Notes from July’s gathering:
While covering in Pat’s absence, the 7 of us present managed to behave ourselves. We reviewed the photographs presented for the topic “Any old iron…” and were once again amazed by the variety of photographs and the ingenuity of some members in their interpretation of the subject. First prize for this latter aspect was John’s excellent image of the sun entitled “4.5 billion-year-old iron“.
In addition to the review of the photographs, we had a useful 45 minutes reviewing the fundamental importance of “the exposure triangle”, studying the desirable, and undesirable, effects of altering shutter speed, aperture and light sensitivity (ISO).
Below is the gallery of which holds a sample of this months contributing shots along with the notes that relate to most of them.
Turn, drag the cube with the mouse then click on any of the images on any of the cube faces to see the picture in full view or to view the whole album.
Brian, had submitted work which was mostly in relative close-up. The textures were excellent and the occasional use of black & white and post-production worked well. “10 Harbourside early morning La Rochelle” drew much favourable comment and we would all like to learn more from Brian about the lighting of this shot. (Brian had submitted a couple of pre-processing RAW images to support the JPEGs, inviting us to discuss our views on post-production manipulation. Unfortunately, these RAW images could not be opened.)
David’s photos were strong on texture; “Broken” and “Essential Equipment” being prime examples. “Not going anywhere” was judged by David to be interesting but lacking in a clear focal point. For the rest of us, this photo suggested the underlying reason for Northern Rail’s recent problems.
Jacqui presented photos which were clearly consistent with the subject. As well as the traditional photo from an exotic location (this time, Cap Verde), we saw moving images from Oradour-sur-Glane and nostalgia-provoking shots of an old typewriter and a steam train.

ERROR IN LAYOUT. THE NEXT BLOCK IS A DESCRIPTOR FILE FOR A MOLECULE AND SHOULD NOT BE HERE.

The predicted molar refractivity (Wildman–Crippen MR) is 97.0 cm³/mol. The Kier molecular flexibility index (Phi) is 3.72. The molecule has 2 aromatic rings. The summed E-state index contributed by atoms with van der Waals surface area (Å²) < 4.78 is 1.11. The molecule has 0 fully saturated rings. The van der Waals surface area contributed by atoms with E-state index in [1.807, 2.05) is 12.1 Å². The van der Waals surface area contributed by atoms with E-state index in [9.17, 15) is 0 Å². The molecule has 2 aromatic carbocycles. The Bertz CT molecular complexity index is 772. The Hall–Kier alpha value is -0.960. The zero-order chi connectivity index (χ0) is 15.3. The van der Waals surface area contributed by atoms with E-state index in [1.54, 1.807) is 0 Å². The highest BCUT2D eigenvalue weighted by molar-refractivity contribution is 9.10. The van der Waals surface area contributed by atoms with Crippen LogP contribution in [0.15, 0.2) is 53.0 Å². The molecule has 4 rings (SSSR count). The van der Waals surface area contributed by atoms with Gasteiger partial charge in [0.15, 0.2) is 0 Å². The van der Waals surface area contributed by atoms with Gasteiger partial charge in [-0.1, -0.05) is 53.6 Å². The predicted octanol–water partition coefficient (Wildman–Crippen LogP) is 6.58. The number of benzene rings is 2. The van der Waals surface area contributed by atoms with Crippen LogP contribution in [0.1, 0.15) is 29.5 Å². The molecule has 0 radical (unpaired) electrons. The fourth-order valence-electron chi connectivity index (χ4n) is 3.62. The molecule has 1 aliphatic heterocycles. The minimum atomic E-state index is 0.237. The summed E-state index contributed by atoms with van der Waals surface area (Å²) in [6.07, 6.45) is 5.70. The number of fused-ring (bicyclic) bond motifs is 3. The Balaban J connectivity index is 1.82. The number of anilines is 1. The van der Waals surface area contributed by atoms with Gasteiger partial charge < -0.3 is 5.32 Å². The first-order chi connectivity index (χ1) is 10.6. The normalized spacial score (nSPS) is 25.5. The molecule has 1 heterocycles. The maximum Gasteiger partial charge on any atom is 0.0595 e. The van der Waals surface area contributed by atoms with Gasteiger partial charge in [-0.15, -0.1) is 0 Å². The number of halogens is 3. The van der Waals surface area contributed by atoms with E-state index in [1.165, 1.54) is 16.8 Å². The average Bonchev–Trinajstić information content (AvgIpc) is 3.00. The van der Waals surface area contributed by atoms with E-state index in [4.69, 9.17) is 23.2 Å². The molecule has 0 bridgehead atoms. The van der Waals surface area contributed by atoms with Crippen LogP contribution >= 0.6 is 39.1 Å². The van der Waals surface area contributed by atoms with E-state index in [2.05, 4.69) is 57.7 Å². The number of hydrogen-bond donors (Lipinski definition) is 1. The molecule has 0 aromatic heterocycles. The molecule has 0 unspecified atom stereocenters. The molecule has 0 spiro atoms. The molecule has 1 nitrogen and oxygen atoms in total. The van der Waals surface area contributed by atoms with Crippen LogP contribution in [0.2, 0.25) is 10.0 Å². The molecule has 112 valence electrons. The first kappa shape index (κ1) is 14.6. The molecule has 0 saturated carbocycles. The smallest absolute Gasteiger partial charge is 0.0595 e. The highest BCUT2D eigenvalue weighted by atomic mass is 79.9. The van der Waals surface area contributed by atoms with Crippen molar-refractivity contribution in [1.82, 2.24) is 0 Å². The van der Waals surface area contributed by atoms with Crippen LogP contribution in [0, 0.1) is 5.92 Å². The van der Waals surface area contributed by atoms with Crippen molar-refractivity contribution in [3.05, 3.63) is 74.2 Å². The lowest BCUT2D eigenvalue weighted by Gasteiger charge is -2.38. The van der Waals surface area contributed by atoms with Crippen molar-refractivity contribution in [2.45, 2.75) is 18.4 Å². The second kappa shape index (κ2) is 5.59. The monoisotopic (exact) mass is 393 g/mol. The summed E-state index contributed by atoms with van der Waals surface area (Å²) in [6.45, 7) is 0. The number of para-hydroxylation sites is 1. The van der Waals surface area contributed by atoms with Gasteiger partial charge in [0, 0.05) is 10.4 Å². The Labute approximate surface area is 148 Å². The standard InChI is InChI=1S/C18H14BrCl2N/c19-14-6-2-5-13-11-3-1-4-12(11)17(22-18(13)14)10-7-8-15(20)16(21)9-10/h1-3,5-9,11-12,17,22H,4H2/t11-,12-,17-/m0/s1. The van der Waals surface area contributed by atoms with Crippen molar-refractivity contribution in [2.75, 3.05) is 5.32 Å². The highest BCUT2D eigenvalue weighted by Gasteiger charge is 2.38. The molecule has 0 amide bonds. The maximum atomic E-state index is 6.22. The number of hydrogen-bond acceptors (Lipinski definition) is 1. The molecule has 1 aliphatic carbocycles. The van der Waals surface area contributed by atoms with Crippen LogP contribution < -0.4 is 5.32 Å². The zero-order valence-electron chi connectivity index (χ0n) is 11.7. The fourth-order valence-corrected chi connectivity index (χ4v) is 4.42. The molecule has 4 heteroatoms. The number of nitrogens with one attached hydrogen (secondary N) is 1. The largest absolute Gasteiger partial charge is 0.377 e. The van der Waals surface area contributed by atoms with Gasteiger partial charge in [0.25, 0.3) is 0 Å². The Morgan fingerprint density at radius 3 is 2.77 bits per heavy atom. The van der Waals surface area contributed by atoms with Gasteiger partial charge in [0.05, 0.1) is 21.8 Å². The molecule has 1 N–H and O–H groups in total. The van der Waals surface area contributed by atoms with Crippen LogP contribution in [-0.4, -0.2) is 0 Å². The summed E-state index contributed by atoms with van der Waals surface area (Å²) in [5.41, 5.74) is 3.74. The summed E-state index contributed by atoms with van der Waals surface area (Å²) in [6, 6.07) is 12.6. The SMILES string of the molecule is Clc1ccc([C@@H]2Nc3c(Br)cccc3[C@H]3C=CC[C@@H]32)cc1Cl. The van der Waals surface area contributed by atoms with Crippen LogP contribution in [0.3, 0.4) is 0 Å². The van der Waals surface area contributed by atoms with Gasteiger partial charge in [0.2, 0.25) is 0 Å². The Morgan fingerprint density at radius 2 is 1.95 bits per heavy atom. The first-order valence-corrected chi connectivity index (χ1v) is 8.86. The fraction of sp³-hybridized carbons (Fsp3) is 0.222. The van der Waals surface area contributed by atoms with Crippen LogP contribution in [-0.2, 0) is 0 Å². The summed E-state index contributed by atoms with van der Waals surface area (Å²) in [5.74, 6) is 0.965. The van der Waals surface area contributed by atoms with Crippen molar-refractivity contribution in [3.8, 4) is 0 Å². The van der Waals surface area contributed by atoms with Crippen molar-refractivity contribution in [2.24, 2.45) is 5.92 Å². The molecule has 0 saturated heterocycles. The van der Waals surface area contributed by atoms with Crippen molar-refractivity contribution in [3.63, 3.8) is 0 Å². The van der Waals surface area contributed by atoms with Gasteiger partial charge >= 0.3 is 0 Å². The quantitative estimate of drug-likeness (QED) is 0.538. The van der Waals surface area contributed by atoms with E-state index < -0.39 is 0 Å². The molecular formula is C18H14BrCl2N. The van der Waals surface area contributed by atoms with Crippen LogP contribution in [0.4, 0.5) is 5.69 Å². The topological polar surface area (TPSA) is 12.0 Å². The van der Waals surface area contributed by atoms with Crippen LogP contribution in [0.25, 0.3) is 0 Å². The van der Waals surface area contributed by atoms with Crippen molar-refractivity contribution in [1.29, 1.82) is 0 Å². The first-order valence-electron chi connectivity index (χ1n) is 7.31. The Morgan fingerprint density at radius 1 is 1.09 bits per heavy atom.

John had been making good use of his macro lens, but the stand-out photo for most of us was “4.5 million year old iron” As well as being a cracking shot, the imaginative way in which John had stretched the subject definition to include the sun left us gasping in admiration!
Pat, who was clearly in “do as I say, not as I do” mode, had submitted a massive 9 photos! Photos of old iron they certainly were and two, “Metal Barrier” and “Not ANY old iron!” stood out for their depth of field and exotic location respectively.
Confessing that the subject had failed to inspire him, Steve had initially submitted 6 fairly mundane shots, of which “Plus 4s & tweeds” seemed the most pleasing. However, on Tuesday morning, he added “Links”, a photograph he was much happier with.
Three of Susan’s photos provoked discussion. The discussion of “Cow Bell” had nothing to do with photography but rather the merits and de-merits of covering the rusty surface of such an object with blacking. The shadows in “Decorated window” and the definition-meeting “Rescued from the canal” drew appreciative comments from the Group.
Andrew P, having only recently returned to the camera, used the subject as an opportunity to play with depth of field. His photos, taken around the Perryman estate, showed strong diagonal lines, good textures and fine metalwork!
So, if you fancy joining us for some laughs, coffee and viewing some interesting “takes” on back alleys, come along to the Library at 14.00 on Tuesday 14th August ….